Game-based Learning and Gamification are two different approaches!

After the brief stop-and-go during our summer break, we pick up our blog with two of the most interesting topics related to 3D Tune-In: gamification and game-based learning.

Within the 3D Tune-In project, we work with many different types of gamification and game-based learning approaches. As time goes by, our partners are developing applications and games for improving hearing aid use and for educating people about hearing loss. But, what is gamification? And, what is game-based learning? Are these the same thing? In our post today, we will try to clarify the differences between these two concepts.

Gamification is a methodology based on incentives and reinforcement in which you can use either videogames or other media. Gamification uses a broad range of tools and game elements within non-game situations for creating a collaborative, goal-focused and reward-based environment. It rewards with points, badges and other items for teaching strategies, contents or skills, and for enforcing habits. An example? New wearables measure physical activity and reward the user with badges and points.  Gamification techniques empower users, increasing their engagement and producing a real meaningful learning. Meaningful learning, in this context, depends on commitment, interaction with peers and active learning [1].

Game-based learning uses video games or traditional games for acquiring skills or competencies and training people (students, employees, etc.). For example, Angry birds were used in primary education for learning physics; some other games are widely used for teaching skills, such as chess.  Players, naturally, want to keep playing, and immersion and interactivity enhance learning.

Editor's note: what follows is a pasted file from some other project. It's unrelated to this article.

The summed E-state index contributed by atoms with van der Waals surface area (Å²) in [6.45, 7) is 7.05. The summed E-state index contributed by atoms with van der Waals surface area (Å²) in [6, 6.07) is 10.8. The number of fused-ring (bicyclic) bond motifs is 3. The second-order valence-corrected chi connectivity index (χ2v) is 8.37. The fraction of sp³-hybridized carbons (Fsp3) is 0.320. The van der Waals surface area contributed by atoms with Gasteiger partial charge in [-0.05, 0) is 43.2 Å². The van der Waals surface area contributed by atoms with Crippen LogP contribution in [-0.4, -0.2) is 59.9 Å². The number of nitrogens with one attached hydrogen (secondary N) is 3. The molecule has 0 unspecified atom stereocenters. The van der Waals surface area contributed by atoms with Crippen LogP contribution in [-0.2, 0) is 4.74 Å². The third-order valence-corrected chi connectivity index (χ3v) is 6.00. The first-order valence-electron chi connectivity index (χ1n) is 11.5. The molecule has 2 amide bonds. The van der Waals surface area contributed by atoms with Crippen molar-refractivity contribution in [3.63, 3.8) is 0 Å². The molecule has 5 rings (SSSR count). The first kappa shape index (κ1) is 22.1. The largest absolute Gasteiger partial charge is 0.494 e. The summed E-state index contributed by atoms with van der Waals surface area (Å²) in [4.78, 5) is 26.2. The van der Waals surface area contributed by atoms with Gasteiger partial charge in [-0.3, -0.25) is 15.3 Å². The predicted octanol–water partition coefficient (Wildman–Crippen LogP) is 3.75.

However, most of the times gamification and game-based learning come together. So, how can we differentiate between them? To summarize, gamification assumes that users learn and adopt habits responding to triggers. If that behaviour is rewarded and the reinforcement is adequate, the likelihood of action occurring on a subsequent occasion will be increased [2] through the availability and perceived importance of skills, resources and learning opportunities [3]. Game-based learning focuses, in an affordable way, on acquiring specific knowledge and expertise through the use of video games, computer games or traditional games [4]

Our applications use both: gamification and game-based learning. In a nutshell, Musiclarity, AudGamPRO and Play&Tune are fully gamified apps aimed at adults and audiologists. Their interfaces integrate gamified elements for engaging users and reinforcing the acquisition of sophisticated skills. Darius Adventure and Dartanan are games. Their objective is to raise awareness and educate the whole society and kids with hearing loss, respectively. You can read more about our apps here.

References:

[1] Kearsley, G., & Shneiderman, B. (1998). Engagement Theory: A Framework for Technology-Based Teaching and Learning. Educational technology, 38(5), 20-23 ; Nygård, S., Kolås, L., & Sigurdardottir, H. (2015). Teachers’ Experiences Using KODU as a Teaching Tool. European Conference on Games Based Learning, 416

[2] O'Brien, H. L., & Toms, E. G. (2008). What is user engagement? A conceptual framework for defining user engagement with technology. Journal of the American Society for Information Science and Technology, 59(6), 938-955; Milman, N. (2016). What Is Engagement? Distance Learning, 13(3), 61.

[3] Williams, M., & Burden, R. L. (2004). Psychology for language teachers. Ernst Klett Sprachen.

[4] Tobias, S., Fletcher, J. D., & Wind, A. P. (2014). Game-based learning. In Handbook of research on educational communications and technology (pp. 485-503). Springer New York.